Happy People: A Year in the Taiga

axeI ran across this film on Netflix.  I on occasion watch documentaries, as I don’t really find mainstream entertainment all that entertaining.  I decided to watch it thinking that it might be interesting to see how other cultures live.  After all our Western culture has just about lost most of the reality of the old ways of doing things.  As it came on it started out a little slow and I got comfortable in the rocking chair.

I was quit surprised and excited to watch the rest of it after only a few minutes.  It was captivating.  These mens philosophies on life and living was magnificent.

Their level of technological aptitude was surprising to me, how complexly they did something so simply.  The things that they accomplished without modern table saws and electronics.

One man used a tree to make a wench using a hollowed out stump sat on another tree stump that had hacked away a partial post.  The round log had an arm placed into it so he could turn a rope to wench his boat up the bank.  It is one of those things that are so simple in theory but how did he come up with the idea other than necessity?  Today we see relatively little of this type of can-do-itiveness.

It has been a very long time since I walked into a mans garage and saw homemade jigs, tools, or other unknown hardware that was resourcefully made from what was laying around.  These people living in the Siberian wilderness had to rely on what they have and to live within their means.  I don’t know how much they actually had in the ay of phones and electricity, nor how much they have forgotten or actually do but what I did see was very impressive.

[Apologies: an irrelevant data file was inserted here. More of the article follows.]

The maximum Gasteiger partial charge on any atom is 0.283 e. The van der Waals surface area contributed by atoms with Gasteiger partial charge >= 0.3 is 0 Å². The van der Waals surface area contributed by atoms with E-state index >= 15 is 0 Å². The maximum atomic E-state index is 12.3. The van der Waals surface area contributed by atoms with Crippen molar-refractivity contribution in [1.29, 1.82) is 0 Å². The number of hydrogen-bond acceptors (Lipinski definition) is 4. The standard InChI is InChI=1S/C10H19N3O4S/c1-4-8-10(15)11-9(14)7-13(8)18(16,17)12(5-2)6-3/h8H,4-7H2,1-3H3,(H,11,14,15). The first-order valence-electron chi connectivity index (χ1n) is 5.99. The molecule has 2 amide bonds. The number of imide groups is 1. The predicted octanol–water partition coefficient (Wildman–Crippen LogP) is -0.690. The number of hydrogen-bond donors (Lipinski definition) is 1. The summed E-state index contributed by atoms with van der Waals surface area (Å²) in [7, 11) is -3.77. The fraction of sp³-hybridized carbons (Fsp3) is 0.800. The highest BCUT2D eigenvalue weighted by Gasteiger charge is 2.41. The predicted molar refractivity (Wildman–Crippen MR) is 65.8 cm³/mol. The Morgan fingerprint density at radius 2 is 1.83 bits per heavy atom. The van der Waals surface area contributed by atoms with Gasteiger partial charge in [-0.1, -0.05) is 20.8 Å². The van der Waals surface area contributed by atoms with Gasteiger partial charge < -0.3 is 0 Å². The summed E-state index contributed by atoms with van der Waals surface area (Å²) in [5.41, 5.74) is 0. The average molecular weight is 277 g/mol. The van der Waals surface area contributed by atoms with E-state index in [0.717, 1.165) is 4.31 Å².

For me it wasn’t the fact that they lived off the land a lot, or their preparedness, or their woodsman skills.  To me their ability to use their brains and make do with simply technology to repurpose and reuse things in ways that they were never meant to be used was fascinating.  We have become so removed from having to be resourceful that this is foreign and backwards to most people now.

I would strongly recommend you watch the subtitled documentary if you are at all interested in self sufficiency, living preparedness, and living with what you have.  I found it very interesting and I will never look at an axe the same way again.





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